Micromorphological study of slumping in a hardsetting seedbed under various wetting conditions

Bresson, L. M. and Moran, C. J. (2004) Micromorphological study of slumping in a hardsetting seedbed under various wetting conditions. Geoderma, 118 3-4: 277-288. doi:10.1016/S0016-7061(03)00212-X


Author Bresson, L. M.
Moran, C. J.
Title Micromorphological study of slumping in a hardsetting seedbed under various wetting conditions
Journal name Geoderma   Check publisher's open access policy
ISSN 0016-7061
Publication date 2004-01-01
Sub-type Article (original research)
DOI 10.1016/S0016-7061(03)00212-X
Volume 118
Issue 3-4
Start page 277
End page 288
Total pages 12
Place of publication Amsterdam
Publisher Elsevier Science Bv
Language eng
Subject 050205 Environmental Management
Abstract Slumping of hardsetting seedbeds upon wetting has not been extensively studied despite the likelihood that it determines the physical properties after drying. Slumping results from processes similar to those involved in crusting except that overburden pressure can dominate rather than rainfall kinetic energy. Only a few studies have dealt with the morphological description of slumping. To simulate different climatic and management conditions, repacked seedbeds of a hardsetting sandy-loam soil were subjected to a range of wetting conditions, e.g. capillary rise, immersion, and rainfall simulation. Slumping processes were characterized using qualitative and quantitative micromorphological observations of polished blocks and thin sections from resin-impregnated samples. A morphogenetical framework was proposed to help description of the complex associations of processes which can lead to structural collapse (crusting and slumping) on wetting. Three main stages were considered, i.e. aggregate disruption or abrasion, relocation of the released material, and compaction. In the hardsetting material studied here, structural collapse under slow wetting occurred at the bottom of cores due to aggregate coalescence under overburden pressure. Coalescence required aggregate cohesion being reduced by microcracking; therefore, it differed from the coalescence previously described in unstable silty loam soils where microcracking was not necessary for aggregates to coalesce. Macroporosity decreased most strongly under fast wetting due to physical dispersion and aggregate breakdown. Under simulated rainfall, compaction by raindrops could not be distinguish from aggregate breakdown. The role of overburden pressure and of rainfall kinetic energy remains to be stated; new data are required including measurement of total porosity in the initial, wet, and dry states. (C) 2003 Elsevier B.V. All rights reserved.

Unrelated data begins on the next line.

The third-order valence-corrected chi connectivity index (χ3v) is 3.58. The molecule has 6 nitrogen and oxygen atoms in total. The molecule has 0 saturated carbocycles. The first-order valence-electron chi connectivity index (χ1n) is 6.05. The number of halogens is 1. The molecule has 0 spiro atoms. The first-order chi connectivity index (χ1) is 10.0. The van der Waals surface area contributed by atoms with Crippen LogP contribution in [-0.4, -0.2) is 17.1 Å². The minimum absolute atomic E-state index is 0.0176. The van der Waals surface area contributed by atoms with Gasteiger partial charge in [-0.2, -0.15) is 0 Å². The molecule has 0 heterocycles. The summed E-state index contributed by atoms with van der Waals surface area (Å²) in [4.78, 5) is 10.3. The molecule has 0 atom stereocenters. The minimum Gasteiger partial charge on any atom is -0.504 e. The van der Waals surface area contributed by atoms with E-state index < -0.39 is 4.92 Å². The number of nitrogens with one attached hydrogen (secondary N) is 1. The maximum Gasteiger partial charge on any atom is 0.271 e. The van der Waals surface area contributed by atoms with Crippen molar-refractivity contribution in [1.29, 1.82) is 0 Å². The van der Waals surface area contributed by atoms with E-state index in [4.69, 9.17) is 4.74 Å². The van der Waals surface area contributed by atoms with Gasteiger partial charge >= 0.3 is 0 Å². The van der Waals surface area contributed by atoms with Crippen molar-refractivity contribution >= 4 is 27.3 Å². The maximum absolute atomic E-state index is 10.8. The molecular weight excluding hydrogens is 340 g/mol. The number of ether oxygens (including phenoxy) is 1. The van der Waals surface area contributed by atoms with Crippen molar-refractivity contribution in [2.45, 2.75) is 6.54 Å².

Keyword Agriculture, Soil Science
Aggregate Breakdown
Aggregate Coalescence
Compaction
Microcracking
Overburden Pressure
Surface Crusting
Structural Crust Formation
Macropore Structure
Size-distribution
Australian Soils
Strength
Classification
Collapse
Loamy
Soil Science
Q-Index Code C1

Document type: Journal Article
Sub-type: Article (original research)
Collections: Excellence in Research Australia (ERA) - Collection
Sustainable Minerals Institute Publications
 
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Created: Tue, 14 Aug 2007, 00:04:49 EST